My Dear I Wanted to Tell You

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My Dear I Wanted to Tell You by Louisa Young, book reviewThis moving historical novel tells the story of 5 people during World War I, and the opportunities, dangers and changes they face.

Working class Riley Purefoy has had a grammar school education, and an insight into upper middle class artistic life. He has known Nadine Waveney since they met playing in Kensington Gardens as children, but her wealthy parents’ bohemian principles have their limits, and when they suspect a romantic attraction the two are kept apart. Nadine wants to study art at college but her mother is concerned that she shouldn’t jeopardise her prospects of a suitable marriage. Riley enlists and Nadine signs up as a VAD, a volunteer nurse.

Peter Locke is Riley’s commanding officer, a rather sensitive soul, perhaps too sensitive. Julia is his beautiful wife, but what does a woman for whom this description has been a full time occupation do when he is away from her? Rose is Peter’s plain cousin, for whom the war offers the chance to be a person making a valuable contribution, not just a spinster.

The title is taken from a form letter designed to help wounded soldiers write to their loved ones, and letters to and from the characters are used throughout the novel, giving variety and immediacy to the narrative and shaping how we see the characters. Peter and Julia’s letters are significant for showing how little they know how to communicate with each other, and how far apart their worlds are now. Riley and Nadine exchange more interesting letters, and I really liked Nadine’s willingness to tell Riley how she felt, including expressing anger with him as well as love.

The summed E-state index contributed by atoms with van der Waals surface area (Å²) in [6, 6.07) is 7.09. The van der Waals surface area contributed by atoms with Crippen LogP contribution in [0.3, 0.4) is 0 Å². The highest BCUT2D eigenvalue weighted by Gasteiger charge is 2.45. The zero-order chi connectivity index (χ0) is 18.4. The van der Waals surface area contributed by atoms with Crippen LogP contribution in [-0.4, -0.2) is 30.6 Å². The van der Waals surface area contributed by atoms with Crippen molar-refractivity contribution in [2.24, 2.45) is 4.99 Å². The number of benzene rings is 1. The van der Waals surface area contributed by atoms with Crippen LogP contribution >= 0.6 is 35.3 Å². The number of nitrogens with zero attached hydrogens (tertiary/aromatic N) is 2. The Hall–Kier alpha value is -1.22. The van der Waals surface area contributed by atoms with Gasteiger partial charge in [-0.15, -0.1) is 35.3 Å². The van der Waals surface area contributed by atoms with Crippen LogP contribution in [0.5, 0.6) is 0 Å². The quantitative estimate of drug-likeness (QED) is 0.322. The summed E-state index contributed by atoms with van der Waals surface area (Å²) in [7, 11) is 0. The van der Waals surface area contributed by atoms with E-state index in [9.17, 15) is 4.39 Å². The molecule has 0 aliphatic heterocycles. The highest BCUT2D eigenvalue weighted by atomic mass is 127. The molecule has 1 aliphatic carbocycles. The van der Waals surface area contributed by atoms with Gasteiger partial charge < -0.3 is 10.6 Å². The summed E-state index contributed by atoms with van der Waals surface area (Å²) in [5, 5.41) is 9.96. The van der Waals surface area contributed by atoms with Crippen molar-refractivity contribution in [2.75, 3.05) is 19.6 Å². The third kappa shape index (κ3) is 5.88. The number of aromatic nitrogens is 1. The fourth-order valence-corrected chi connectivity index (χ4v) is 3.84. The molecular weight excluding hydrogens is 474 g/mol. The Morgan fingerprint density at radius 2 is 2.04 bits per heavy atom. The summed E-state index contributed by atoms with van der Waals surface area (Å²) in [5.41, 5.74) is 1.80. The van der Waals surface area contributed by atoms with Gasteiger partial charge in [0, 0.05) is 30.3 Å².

Many of the ingredients of Louisa Young’s novel are familiar to anyone who has read much about WWI, but I found it a powerful, absorbing page turner. I liked Riley and Nadine much more than Peter and the foolish Julia. I would have liked to see Rose have more of a story in her own right; I felt that she stayed more of an observer and commentator on the stories of others in the novel.

Clearly Young has researched extensively, and she uses this to good effect in informing the fiction and evoking the setting. I liked the critique of class divisions made in the novel, especially in Riley’s story. Nadine’s support for feminist causes of her day made her my favourite character.

Young also brings in a story about the development of plastic surgery, originally as a treatment for soldiers disfigured in combat, although this is contrasted with it being offered, almost immediately, as a cosmetic treatment for non-combatants obsessed with their looks.

My Dear I Wanted to Tell You is a fascinating historical novel and a memorable love story. Recommended.

My Dear I Wanted to Tell You by Louisa Young
Published by Harper Collins, March 2011
I received a free copy of this through the Amazon Vine programme.

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My Dear I Wanted to Tell You
by Louisa Young

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  1. [...] My Dear, I Wanted To Tell You.Disclosure: Received for review via Amazon Vine.Other Reviews:Curious Book Fans Killin’ Time ReadingPurchase …

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